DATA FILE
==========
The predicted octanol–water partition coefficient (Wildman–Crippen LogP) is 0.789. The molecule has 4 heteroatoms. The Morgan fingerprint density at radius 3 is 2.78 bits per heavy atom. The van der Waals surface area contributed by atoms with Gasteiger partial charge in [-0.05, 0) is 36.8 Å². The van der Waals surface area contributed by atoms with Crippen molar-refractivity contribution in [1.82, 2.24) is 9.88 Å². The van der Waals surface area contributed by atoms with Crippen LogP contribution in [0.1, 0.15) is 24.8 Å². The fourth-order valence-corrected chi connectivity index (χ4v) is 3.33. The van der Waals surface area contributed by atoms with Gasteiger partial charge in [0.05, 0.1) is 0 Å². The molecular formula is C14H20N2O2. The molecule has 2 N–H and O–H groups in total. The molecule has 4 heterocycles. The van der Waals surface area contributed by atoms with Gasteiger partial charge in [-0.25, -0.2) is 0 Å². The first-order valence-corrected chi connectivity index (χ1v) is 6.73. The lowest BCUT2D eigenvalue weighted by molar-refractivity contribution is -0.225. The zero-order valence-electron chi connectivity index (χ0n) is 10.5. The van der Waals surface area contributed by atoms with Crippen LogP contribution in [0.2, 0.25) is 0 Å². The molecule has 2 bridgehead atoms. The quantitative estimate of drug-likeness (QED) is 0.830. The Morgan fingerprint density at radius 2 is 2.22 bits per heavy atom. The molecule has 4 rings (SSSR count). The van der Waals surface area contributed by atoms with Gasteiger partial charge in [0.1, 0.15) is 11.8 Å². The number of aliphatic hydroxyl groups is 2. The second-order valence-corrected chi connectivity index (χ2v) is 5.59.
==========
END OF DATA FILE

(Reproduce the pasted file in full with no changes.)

The predicted octanol–water partition coefficient (Wildman–Crippen LogP) is 0.789. The molecule has 4 heteroatoms. The Morgan fingerprint density at radius 3 is 2.78 bits per heavy atom. The van der Waals surface area contributed by atoms with Gasteiger partial charge in [-0.05, 0) is 36.8 Å². The van der Waals surface area contributed by atoms with Crippen molar-refractivity contribution in [1.82, 2.24) is 9.88 Å². The van der Waals surface area contributed by atoms with Crippen LogP contribution in [0.1, 0.15) is 24.8 Å². The fourth-order valence-corrected chi connectivity index (χ4v) is 3.33. The van der Waals surface area contributed by atoms with Gasteiger partial charge in [0.05, 0.1) is 0 Å². The molecular formula is C14H20N2O2. The molecule has 2 N–H and O–H groups in total. The molecule has 4 heterocycles. The van der Waals surface area contributed by atoms with Gasteiger partial charge in [-0.25, -0.2) is 0 Å². The first-order valence-corrected chi connectivity index (χ1v) is 6.73. The lowest BCUT2D eigenvalue weighted by molar-refractivity contribution is -0.225. The zero-order valence-electron chi connectivity index (χ0n) is 10.5. The van der Waals surface area contributed by atoms with Crippen LogP contribution in [0.2, 0.25) is 0 Å². The molecule has 2 bridgehead atoms. The quantitative estimate of drug-likeness (QED) is 0.830. The Morgan fingerprint density at radius 2 is 2.22 bits per heavy atom. The molecule has 4 rings (SSSR count). The van der Waals surface area contributed by atoms with Gasteiger partial charge in [0.1, 0.15) is 11.8 Å². The number of aliphatic hydroxyl groups is 2. The second-order valence-corrected chi connectivity index (χ2v) is 5.59.